As if moving isn't already enough of a pain, Utahns can add this stress on top of trying to carefully Tetris their belongings into boxes: Hiring a moving company that can actually accommodate the job.
Several moving businesses told Fox 13 they're experiencing a post-pandemic labor shortage, much like the restaurant and hospitality industry is seeing. They're crazy busy, and turning customers away.
On Friday afternoon, five guys hoisted heavy boxes and carefully wrapped tables and chairs at a Salt Lake City Avenues home, before strategically wedging items in the back of a semi-trailer.
Korinne Hendrikse of Mountain States Moving and Storage explained that this particular customer scheduled the move to Arizona with them months in advance.
They wouldn't have been able to take that job on, had the person waited to call.
"If they were to call a mover right now, they would probably be told like we're telling people that, 'I'd love to help you, but unfortunately, we're booked until almost the end of August already.'"
Summer is always the busy season, Hendrikse said, but she's never seen a summer season like this one -- and she's worked at Mountain States Moving and Storage, a company her father founded, since high school.
During the pandemic, she said business slowed way down. People weren't moving as much. But now that things have opened back up, so has their business.
Mountain States Moving and Storage began to ramp up staffing back in March, Hendrikse explained. The moving boom hit them in April.
"We can't hire enough people to do the jobs that people call and want us to do, we have to unfortunately turn them away," she said.
Mark Knold, Chief Economist with the Utah Department of Workforce Services, said it is unprecedented how much of the economy awoke at once about two to three months ago, when COVID-19 restrictions lifted.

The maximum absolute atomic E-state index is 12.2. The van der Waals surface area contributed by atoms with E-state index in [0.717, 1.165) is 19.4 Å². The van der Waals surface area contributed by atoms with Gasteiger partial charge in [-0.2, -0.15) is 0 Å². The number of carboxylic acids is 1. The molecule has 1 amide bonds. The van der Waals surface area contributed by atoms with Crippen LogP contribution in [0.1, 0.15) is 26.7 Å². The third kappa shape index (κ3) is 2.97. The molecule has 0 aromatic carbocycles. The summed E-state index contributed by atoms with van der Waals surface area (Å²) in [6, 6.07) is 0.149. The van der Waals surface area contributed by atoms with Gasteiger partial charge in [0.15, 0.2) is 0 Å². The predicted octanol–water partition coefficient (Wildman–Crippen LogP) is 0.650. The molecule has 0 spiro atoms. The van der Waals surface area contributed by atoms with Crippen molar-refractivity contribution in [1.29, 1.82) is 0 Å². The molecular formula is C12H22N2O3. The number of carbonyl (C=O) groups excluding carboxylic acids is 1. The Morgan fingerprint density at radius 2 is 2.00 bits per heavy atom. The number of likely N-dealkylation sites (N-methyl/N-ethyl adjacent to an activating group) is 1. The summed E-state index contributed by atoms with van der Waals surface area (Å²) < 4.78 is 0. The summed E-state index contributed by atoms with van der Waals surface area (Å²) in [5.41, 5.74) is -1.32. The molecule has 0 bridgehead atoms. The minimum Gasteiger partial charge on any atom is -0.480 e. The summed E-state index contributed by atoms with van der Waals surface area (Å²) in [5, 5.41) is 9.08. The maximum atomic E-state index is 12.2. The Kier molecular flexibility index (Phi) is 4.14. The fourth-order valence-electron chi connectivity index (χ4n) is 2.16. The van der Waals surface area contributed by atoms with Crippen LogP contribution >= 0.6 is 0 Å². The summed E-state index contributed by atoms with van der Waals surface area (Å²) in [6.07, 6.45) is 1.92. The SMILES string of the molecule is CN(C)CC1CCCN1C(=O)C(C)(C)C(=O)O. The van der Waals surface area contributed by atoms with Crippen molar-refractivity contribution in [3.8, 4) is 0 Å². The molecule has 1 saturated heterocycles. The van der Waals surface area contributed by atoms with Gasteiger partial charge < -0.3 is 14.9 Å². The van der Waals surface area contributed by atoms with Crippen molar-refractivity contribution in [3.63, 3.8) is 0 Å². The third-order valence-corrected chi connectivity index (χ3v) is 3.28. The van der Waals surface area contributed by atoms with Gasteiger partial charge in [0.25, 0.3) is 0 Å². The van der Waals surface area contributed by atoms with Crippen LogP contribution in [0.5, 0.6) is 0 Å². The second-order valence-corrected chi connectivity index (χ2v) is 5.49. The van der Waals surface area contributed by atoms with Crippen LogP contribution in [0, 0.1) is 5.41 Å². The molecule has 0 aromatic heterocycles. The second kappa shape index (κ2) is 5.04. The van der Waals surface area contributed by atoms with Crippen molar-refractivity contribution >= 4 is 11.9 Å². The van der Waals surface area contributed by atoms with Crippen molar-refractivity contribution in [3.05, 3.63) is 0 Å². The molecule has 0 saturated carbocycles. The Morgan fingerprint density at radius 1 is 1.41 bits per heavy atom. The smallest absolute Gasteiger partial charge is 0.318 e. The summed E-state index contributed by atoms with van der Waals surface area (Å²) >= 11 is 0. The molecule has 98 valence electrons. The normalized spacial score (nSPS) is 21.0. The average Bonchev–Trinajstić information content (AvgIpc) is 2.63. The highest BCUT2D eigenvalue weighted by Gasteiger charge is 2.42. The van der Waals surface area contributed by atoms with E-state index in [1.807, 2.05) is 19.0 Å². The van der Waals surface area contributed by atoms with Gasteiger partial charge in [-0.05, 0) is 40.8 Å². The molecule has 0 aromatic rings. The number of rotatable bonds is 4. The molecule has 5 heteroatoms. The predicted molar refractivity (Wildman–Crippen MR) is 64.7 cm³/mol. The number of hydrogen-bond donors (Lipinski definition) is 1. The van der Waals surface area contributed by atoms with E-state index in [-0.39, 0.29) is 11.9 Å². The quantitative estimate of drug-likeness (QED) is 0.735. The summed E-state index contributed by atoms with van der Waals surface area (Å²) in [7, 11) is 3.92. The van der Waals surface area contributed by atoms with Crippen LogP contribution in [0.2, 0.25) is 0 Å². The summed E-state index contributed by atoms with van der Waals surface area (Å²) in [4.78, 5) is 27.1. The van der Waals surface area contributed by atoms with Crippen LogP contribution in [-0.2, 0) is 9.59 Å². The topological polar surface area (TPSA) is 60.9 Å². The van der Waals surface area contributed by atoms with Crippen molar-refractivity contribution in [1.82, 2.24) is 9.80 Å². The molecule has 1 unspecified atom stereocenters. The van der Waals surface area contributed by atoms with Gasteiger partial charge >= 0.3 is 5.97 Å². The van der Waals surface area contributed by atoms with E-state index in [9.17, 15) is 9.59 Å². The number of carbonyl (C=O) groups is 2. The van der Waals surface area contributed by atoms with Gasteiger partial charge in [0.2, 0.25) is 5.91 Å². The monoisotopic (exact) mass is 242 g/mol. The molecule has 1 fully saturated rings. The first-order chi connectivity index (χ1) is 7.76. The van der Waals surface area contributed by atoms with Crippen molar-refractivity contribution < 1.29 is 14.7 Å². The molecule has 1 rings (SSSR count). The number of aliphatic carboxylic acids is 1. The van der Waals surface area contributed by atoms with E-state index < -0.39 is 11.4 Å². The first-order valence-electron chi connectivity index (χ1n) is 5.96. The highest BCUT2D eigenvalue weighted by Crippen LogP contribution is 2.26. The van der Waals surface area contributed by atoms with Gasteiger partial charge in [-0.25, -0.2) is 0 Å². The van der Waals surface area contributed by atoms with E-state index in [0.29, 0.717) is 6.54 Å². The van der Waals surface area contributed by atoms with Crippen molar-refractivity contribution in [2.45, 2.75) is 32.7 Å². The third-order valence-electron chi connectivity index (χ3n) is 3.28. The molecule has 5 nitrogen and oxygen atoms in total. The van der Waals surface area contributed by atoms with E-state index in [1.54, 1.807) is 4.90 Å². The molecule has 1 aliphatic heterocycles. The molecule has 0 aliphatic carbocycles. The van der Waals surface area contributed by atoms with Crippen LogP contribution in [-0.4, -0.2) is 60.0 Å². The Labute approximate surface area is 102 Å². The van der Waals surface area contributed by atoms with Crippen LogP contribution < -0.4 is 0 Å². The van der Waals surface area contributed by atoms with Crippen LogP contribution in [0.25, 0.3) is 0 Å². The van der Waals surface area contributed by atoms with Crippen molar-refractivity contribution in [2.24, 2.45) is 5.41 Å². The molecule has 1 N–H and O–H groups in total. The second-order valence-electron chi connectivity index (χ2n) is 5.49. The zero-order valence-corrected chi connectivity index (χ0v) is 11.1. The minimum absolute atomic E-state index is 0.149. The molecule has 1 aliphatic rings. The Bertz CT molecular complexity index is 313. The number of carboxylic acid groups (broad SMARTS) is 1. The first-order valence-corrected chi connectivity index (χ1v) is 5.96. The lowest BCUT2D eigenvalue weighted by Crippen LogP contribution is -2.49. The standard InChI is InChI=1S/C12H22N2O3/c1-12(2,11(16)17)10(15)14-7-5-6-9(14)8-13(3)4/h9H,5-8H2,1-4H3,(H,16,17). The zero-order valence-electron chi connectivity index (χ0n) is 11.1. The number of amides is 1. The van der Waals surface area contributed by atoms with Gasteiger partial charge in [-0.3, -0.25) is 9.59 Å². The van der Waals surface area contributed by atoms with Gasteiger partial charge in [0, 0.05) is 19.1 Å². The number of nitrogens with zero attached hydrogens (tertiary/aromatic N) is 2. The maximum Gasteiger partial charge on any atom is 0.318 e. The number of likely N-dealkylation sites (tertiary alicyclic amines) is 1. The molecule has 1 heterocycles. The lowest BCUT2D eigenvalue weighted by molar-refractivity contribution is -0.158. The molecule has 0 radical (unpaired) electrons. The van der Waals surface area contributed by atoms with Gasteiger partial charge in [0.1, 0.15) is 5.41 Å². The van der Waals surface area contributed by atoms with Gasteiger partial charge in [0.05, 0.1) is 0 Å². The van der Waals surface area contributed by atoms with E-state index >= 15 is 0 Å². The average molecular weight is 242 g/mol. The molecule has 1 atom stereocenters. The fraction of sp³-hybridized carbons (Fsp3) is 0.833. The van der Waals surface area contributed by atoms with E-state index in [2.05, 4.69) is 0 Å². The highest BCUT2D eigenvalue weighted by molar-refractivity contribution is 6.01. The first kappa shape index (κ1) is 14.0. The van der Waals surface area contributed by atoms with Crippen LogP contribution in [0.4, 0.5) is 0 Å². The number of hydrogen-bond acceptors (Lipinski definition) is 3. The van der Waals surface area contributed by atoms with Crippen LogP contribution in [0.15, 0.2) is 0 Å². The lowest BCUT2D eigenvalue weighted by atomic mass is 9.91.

"Much of the industry sectors that were really shut down during COVID or restricted during the COVID-19 pandemic, just seemed to have all come awake at the same time," Knold said. "And all of a sudden, the job postings and the need for workers just collectively exploded all at once."
He added that the labor force can't respond that quickly to all of the sudden job openings -- especially with Utah's already low 2.7 percent unemployment rate.
Knold described how the job market is still in a transition period, and will need more time to help get back to what feels like normal.
"I think they're going to be struggling with this throughout the rest of the year," he said, of businesses.
For Hendrikse and Mountain States Moving and Storage, the tight job market and busy season are only part of the equation. She talked about how the crazy housing market means more people are trying to move right now.
Some families have gotten desperate, calling them day-of after other companies bailed last second. But Hendrikse said they just aren't able to take those jobs on.
"We're just trying to make it through, day-to-day," she said, with a chuckle. "If something cancels, we hurry and stick something else in that spot because there's people waiting in the wings."
She knows it'll take time to catch up. For now, they're pushing forward and only taking the jobs they can guarantee the staffing for.
"The only thing you really can do is just try and coast," she said. "See if this mellows out a bit, when things kind of get more back to normal."